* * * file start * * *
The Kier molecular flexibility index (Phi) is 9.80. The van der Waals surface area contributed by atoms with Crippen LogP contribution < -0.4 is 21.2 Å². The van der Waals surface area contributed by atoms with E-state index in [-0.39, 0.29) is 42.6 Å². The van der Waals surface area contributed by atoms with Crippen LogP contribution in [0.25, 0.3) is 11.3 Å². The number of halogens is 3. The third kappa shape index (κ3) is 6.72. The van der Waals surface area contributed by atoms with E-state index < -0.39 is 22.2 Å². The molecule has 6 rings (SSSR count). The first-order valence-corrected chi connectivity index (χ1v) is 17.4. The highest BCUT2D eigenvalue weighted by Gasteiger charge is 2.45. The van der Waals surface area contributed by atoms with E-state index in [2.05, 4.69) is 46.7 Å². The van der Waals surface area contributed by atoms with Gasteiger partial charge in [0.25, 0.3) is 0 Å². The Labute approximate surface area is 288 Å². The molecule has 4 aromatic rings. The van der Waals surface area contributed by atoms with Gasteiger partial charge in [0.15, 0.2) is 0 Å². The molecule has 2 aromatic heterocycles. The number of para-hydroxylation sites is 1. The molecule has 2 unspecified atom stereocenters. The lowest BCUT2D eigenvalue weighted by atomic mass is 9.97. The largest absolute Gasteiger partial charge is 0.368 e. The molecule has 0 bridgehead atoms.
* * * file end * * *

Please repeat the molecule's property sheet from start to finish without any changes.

The Kier molecular flexibility index (Phi) is 9.80. The van der Waals surface area contributed by atoms with Crippen LogP contribution < -0.4 is 21.2 Å². The van der Waals surface area contributed by atoms with E-state index in [-0.39, 0.29) is 42.6 Å². The van der Waals surface area contributed by atoms with Crippen LogP contribution in [0.25, 0.3) is 11.3 Å². The number of halogens is 3. The third kappa shape index (κ3) is 6.72. The van der Waals surface area contributed by atoms with E-state index < -0.39 is 22.2 Å². The molecule has 6 rings (SSSR count). The first-order valence-corrected chi connectivity index (χ1v) is 17.4. The highest BCUT2D eigenvalue weighted by Gasteiger charge is 2.45. The van der Waals surface area contributed by atoms with E-state index in [2.05, 4.69) is 46.7 Å². The van der Waals surface area contributed by atoms with Gasteiger partial charge in [0.25, 0.3) is 0 Å². The Labute approximate surface area is 288 Å². The molecule has 4 aromatic rings. The van der Waals surface area contributed by atoms with Gasteiger partial charge in [0.15, 0.2) is 0 Å². The molecule has 2 aromatic heterocycles. The number of para-hydroxylation sites is 1. The molecule has 2 unspecified atom stereocenters. The lowest BCUT2D eigenvalue weighted by atomic mass is 9.97. The largest absolute Gasteiger partial charge is 0.368 e. The molecule has 0 bridgehead atoms.